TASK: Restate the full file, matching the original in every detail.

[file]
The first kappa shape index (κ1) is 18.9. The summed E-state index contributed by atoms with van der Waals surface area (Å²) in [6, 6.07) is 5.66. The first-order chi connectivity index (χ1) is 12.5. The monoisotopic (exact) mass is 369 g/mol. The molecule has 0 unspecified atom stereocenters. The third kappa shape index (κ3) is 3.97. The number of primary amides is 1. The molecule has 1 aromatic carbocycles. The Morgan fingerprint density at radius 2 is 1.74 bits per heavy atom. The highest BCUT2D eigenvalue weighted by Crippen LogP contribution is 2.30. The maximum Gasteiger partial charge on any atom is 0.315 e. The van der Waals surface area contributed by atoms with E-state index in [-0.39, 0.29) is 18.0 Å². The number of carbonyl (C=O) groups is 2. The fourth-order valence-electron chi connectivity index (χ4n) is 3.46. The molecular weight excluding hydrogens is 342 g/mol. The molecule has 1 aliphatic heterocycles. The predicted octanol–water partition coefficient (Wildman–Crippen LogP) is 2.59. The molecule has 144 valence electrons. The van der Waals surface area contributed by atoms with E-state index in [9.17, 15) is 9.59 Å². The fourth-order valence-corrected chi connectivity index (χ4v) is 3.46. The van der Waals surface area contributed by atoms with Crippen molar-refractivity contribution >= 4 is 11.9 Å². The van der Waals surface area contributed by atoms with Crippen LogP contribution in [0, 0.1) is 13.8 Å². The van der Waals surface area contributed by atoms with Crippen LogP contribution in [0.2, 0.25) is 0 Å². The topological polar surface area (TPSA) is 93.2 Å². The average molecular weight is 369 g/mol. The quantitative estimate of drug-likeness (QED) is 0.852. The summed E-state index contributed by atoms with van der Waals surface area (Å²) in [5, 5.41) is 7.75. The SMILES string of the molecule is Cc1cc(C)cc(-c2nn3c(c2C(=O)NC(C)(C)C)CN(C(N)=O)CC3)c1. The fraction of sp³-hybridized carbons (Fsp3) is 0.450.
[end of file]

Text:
The first kappa shape index (κ1) is 18.9. The summed E-state index contributed by atoms with van der Waals surface area (Å²) in [6, 6.07) is 5.66. The first-order chi connectivity index (χ1) is 12.5. The monoisotopic (exact) mass is 369 g/mol. The molecule has 0 unspecified atom stereocenters. The third kappa shape index (κ3) is 3.97. The number of primary amides is 1. The molecule has 1 aromatic carbocycles. The Morgan fingerprint density at radius 2 is 1.74 bits per heavy atom. The highest BCUT2D eigenvalue weighted by Crippen LogP contribution is 2.30. The maximum Gasteiger partial charge on any atom is 0.315 e. The van der Waals surface area contributed by atoms with E-state index in [-0.39, 0.29) is 18.0 Å². The number of carbonyl (C=O) groups is 2. The fourth-order valence-electron chi connectivity index (χ4n) is 3.46. The molecular weight excluding hydrogens is 342 g/mol. The molecule has 1 aliphatic heterocycles. The predicted octanol–water partition coefficient (Wildman–Crippen LogP) is 2.59. The molecule has 144 valence electrons. The van der Waals surface area contributed by atoms with E-state index in [9.17, 15) is 9.59 Å². The fourth-order valence-corrected chi connectivity index (χ4v) is 3.46. The van der Waals surface area contributed by atoms with Crippen molar-refractivity contribution >= 4 is 11.9 Å². The van der Waals surface area contributed by atoms with Crippen LogP contribution in [0, 0.1) is 13.8 Å². The van der Waals surface area contributed by atoms with Crippen LogP contribution in [0.2, 0.25) is 0 Å². The topological polar surface area (TPSA) is 93.2 Å². The average molecular weight is 369 g/mol. The quantitative estimate of drug-likeness (QED) is 0.852. The summed E-state index contributed by atoms with van der Waals surface area (Å²) in [5, 5.41) is 7.75. The SMILES string of the molecule is Cc1cc(C)cc(-c2nn3c(c2C(=O)NC(C)(C)C)CN(C(N)=O)CC3)c1. The fraction of sp³-hybridized carbons (Fsp3) is 0.450.